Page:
Scottish culture celebrated at An Cultúrlann complex

Participants in the Burns Night celebrations at An Culturlann. Photo: Tom Heaney, nwpresspics
Participants in the Burns Night celebrations at An Culturlann. Photo: Tom Heaney, nwpresspics

There was a great gathering on Friday at An Cultúrlann for a celebration of all things Scottish, to mark Burns night.

Historical links with our Celtic neighbours were marked in fine style with a ‘Not So Serious Burns Night’ celebration staged by Derry City Council’s Community Relations Team in partnership with James Kee and local Ulster-Scots performers.

The event is the biggest cultural night in the Scottish calendar and there was singing, dancing and poetry aplenty for all who attended and, of course, the traditional neeps, tatties and Haggis.

Community Relations Officer with Derry City Council Sue Divin, said the event had been a great success: “I was delighted to see so many people turn out for this cross cultural celebration, which remembers our historical links with Scotland.

“It was an extremely enjoyable and fun way to remember one of the most influential poets from these islands, and to try some traditional Scottish dancing and cuisine. I would like to thank James Kee and all involved in organising and performing for making it such a success.”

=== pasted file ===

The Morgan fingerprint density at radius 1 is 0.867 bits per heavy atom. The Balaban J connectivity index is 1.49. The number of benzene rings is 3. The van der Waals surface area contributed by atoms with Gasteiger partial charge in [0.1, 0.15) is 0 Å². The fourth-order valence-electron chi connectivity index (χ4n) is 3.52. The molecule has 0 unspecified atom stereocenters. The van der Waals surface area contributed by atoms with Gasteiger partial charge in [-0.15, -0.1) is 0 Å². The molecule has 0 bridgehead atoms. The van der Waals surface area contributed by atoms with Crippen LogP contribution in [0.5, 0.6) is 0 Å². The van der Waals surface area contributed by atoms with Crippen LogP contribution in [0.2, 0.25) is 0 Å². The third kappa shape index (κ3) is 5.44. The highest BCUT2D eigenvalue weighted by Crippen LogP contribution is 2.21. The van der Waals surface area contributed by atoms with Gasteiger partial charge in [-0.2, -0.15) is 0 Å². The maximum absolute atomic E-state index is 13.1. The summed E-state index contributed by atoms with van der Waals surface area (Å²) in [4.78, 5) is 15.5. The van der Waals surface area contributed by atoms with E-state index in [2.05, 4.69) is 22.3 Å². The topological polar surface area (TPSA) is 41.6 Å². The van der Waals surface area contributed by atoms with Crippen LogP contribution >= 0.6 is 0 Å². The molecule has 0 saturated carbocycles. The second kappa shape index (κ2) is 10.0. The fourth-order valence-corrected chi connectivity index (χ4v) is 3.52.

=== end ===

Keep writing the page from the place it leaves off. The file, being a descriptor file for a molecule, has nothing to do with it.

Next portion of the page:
Robert Burns was a Scottish poet and lyricist, widely regarded as the national poet of Scotland, and his work is celebrated worldwide.

As well as making original compositions, Burns also collected folk songs from across Scotland, often revising or adapting them. His poem and song ‘Auld Lang Syne’ is often sung at Hogmanay, the last day of the year, while ‘Scots Wha Hae’ served for a long time as an unofficial national anthem of the country. His work is celebrated annually by Scottish people scattered across the globe.